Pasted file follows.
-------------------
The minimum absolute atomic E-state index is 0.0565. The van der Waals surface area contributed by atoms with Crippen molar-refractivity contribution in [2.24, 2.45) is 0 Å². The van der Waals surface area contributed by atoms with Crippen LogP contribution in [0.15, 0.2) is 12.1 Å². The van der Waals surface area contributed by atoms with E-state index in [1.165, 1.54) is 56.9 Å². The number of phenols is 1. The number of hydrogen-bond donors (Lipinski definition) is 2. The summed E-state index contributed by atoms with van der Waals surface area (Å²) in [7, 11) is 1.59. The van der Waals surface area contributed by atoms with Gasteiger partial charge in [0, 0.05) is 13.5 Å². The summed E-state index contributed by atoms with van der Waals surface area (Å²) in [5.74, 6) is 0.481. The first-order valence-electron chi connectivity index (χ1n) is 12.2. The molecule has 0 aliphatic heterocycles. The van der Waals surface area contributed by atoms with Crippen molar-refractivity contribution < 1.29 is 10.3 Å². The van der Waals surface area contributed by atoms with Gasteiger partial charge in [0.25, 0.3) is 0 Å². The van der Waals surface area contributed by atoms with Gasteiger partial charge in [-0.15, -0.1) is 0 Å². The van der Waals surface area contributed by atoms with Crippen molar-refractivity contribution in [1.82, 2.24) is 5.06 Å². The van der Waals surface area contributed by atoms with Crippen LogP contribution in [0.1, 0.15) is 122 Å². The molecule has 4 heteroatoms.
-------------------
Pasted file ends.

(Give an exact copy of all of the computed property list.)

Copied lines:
The minimum absolute atomic E-state index is 0.0565. The van der Waals surface area contributed by atoms with Crippen molar-refractivity contribution in [2.24, 2.45) is 0 Å². The van der Waals surface area contributed by atoms with Crippen LogP contribution in [0.15, 0.2) is 12.1 Å². The van der Waals surface area contributed by atoms with E-state index in [1.165, 1.54) is 56.9 Å². The number of phenols is 1. The number of hydrogen-bond donors (Lipinski definition) is 2. The summed E-state index contributed by atoms with van der Waals surface area (Å²) in [7, 11) is 1.59. The van der Waals surface area contributed by atoms with Gasteiger partial charge in [0, 0.05) is 13.5 Å². The summed E-state index contributed by atoms with van der Waals surface area (Å²) in [5.74, 6) is 0.481. The first-order valence-electron chi connectivity index (χ1n) is 12.2. The molecule has 0 aliphatic heterocycles. The van der Waals surface area contributed by atoms with Crippen molar-refractivity contribution < 1.29 is 10.3 Å². The van der Waals surface area contributed by atoms with Gasteiger partial charge in [0.25, 0.3) is 0 Å². The van der Waals surface area contributed by atoms with Gasteiger partial charge in [-0.15, -0.1) is 0 Å². The van der Waals surface area contributed by atoms with Crippen molar-refractivity contribution in [1.82, 2.24) is 5.06 Å². The van der Waals surface area contributed by atoms with Crippen LogP contribution in [0.1, 0.15) is 122 Å². The molecule has 4 heteroatoms.